If you missed part 1 of my reading wrap-up, click here.
It’s time for more books! We’ll jump right into it.
I remember hearing oodles of rave reviews for We Were Liars by E. Lockhart when it came out a few years ago. I’m not sure why I waited so long, but I was in the mood for a really quick and easy read, so I finally dusted off my copy, settled myself on my bed, and read it in one sitting. No spoilers here, but I have to say I was kind of disappointed and that I have conflicting feelings about it. There were a few things that I thought were problematic and that bothered me enough to interfere with my experience reading the book. Minor adjustments could have been made that I think would have fixed those problems. And I’m not talking about plot holes or anything like that; I’m talking about the way certain characteristics or experiences were romanticized, as well as poor character development. That’s what I found problematic. Despite that, the writing was excellent. This is the second book I’ve read by E. Lockhart and this is how I feel about her: she has incredible potential but it’s like her swings keep missing. (Either that or we just don’t get on very well.) I still want to keep track of her work, though, because I feel like when she lands one, it will be phenomenal.
Next up, I read Hillbilly Elegy by JD Vance. I saw this book crop up on so many lists at the end of last year, particularly in light of the results of the ahem election ahem and I was extremely curious. After visiting southern Virginia and noticing some…interesting things, it felt like an appropriate time to read it. I listened to the audiobook quite quickly, as it’s a pretty short book. I’m really glad I read it. I struggle to articulate exactly what I learned and how it made me feel, but it is definitely eye-opening, and I think that is its main value. It made me feel like I took a huge step in understanding what life is like for so many Americans whose experience is vastly different from my own – experiences that are so often ignored or silenced in “mainstream” American media. It is without a doubt an important piece of nonfiction. (If you’re interested in giving it a try, please note that its language is most definitely not G-rated.)
Sapiens by Yuval Noah Harari was another one I’d heard great things about, so I decided to give it a go. It was a fascinating read, although I definitely took issue with a number of things Harari says. He quite clearly views religion the way most of would view, say, monsters under the bed: an eyeroll-worthy fiction. At the same time, he will describe an occurrence or development and admit there is no scientific or biological explanation for it. One primary example of this is what he calls the cognitive revolution, where human brains evolved dramatically and became capable of more complex ideas and speech, and capable of creating shared stories. It was a great read, but I felt Harari was more than a little condescending. Perhaps most problematic of all, he completely fails to take into account this important lesson that millions of children (and adults) learned from Harry Potter: “Of course it is all happening inside your head, Harry, but why on earth should that mean that it is not real?” He completely fails to recognize truth and reality in what we may call “fictions.” He uses money as an example, calling it the most successful and widespread “fiction” we have invented. And he is right to a large extent. Money in and of itself has no value. It holds value only because we say it does and we believe it does, and our neighbors believe it, too. And he’s right. But that doesn’t change the fact that you can take your $10 bill, or your piece of plastic down to a store and come back with food for the day. You can call money “imagined” until you’re blue in the face, but you’ll still need it just as much as your neighbor. I found his condescending bias more than a little grating.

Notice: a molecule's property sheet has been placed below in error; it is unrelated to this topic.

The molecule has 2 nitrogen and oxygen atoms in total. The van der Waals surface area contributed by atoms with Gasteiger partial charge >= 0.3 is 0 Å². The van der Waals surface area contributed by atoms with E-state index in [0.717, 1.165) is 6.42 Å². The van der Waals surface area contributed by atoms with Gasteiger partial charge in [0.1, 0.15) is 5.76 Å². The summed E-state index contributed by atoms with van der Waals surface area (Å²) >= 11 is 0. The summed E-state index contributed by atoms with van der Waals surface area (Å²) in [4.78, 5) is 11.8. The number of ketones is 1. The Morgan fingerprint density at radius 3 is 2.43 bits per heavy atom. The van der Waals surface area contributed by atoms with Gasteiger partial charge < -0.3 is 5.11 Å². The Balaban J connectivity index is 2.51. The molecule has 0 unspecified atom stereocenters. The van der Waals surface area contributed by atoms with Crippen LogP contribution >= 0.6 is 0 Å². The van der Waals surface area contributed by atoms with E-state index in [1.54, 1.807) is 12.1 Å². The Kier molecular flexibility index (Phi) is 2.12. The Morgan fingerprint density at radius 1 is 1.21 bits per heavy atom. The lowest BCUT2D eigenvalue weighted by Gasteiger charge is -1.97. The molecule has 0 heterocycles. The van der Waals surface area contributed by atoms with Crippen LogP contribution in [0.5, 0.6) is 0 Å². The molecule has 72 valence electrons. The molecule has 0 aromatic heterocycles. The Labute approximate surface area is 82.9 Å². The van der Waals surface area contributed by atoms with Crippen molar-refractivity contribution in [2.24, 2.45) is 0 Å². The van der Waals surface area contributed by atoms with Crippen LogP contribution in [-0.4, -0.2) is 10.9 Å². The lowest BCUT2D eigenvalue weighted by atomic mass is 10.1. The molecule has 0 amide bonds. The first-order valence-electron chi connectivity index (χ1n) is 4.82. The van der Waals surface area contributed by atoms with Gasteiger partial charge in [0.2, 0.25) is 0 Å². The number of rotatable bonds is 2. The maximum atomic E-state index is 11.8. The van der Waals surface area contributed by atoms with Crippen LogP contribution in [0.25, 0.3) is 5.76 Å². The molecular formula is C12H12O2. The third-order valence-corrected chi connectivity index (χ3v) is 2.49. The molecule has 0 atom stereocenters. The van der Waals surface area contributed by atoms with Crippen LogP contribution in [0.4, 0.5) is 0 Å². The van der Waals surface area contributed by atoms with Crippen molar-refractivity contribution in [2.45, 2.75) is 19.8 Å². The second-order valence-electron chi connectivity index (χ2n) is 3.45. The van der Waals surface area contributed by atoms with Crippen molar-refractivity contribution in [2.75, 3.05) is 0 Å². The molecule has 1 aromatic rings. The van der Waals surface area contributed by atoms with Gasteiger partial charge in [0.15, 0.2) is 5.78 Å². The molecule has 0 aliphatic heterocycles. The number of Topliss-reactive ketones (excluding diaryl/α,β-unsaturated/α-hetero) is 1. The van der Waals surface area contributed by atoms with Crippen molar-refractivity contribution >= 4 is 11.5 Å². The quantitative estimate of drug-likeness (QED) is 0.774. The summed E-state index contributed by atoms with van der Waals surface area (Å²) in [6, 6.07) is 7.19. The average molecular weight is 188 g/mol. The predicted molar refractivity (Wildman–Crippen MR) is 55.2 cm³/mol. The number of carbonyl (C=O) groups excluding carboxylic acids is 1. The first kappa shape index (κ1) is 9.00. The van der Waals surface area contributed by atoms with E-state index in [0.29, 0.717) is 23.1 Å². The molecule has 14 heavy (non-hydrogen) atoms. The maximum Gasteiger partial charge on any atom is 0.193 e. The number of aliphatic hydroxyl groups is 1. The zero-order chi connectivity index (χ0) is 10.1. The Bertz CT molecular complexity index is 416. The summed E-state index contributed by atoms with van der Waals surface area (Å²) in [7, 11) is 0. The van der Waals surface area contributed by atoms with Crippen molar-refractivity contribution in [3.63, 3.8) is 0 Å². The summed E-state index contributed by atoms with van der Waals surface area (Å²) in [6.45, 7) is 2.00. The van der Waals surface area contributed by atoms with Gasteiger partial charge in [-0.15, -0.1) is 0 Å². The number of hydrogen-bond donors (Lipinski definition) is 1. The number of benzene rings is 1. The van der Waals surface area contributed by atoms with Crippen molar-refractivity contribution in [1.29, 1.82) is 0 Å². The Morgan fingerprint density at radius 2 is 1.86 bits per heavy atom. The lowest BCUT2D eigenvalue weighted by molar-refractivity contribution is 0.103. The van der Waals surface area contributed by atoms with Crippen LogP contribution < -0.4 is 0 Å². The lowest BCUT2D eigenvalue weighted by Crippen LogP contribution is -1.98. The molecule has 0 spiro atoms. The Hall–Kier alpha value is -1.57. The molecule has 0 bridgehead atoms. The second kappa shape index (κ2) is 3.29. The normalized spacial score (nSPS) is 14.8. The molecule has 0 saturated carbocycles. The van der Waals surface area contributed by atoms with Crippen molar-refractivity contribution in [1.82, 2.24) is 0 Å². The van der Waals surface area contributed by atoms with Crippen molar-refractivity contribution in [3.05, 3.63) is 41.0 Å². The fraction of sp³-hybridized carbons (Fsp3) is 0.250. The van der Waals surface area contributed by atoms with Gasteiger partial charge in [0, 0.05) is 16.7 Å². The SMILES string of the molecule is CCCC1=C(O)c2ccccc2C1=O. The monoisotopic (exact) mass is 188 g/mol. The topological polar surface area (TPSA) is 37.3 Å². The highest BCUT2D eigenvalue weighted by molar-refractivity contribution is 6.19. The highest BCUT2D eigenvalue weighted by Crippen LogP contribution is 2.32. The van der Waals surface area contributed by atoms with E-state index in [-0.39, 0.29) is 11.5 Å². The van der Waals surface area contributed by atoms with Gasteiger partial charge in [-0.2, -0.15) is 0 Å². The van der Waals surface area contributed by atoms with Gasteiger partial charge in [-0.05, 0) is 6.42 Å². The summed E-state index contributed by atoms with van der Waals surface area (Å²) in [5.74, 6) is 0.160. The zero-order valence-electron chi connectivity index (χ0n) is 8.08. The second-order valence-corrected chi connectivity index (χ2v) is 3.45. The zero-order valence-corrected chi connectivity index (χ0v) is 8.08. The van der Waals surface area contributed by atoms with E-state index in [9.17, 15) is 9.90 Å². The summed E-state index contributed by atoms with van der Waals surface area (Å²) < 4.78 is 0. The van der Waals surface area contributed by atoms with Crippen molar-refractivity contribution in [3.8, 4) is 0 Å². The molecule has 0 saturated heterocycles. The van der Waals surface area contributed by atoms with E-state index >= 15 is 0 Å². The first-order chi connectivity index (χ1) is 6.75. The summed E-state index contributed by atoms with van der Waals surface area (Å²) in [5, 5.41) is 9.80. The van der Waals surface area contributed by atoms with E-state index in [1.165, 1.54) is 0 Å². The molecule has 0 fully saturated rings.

I never had a mythology unit in school. I’ve picked up some information over the years, but always felt my knowledge was quite lacking in this particular area. After reading Phillis Wheatley’s poetry collection, this gap became even more clear and I decided to at least attempt to rectify that. I decided to start with Edith Hamilton’s Mythology. Now, this isn’t the kind of book I think most people would want to sit down and read through, but it was still fairly enjoyable. It definitely held my attention more at the beginning and kind of dwindled towards the end. I suppose it’s a fairly good place to start if you’re looking to build up your Greek/Roman mythology base. The main problem with it, however, was its organization, which made little sense. There were stories that were referenced that were not actually shared until later in the book, and some important myths were placed behind less important myths, etc. Overall, though, it was fairly successful. I definitely could not rattle off a bunch of names and stories, but it gave me a better understand of the feel of Greek/Roman mythology and helped me become more familiar with the stories, even if I don’t have them memorized.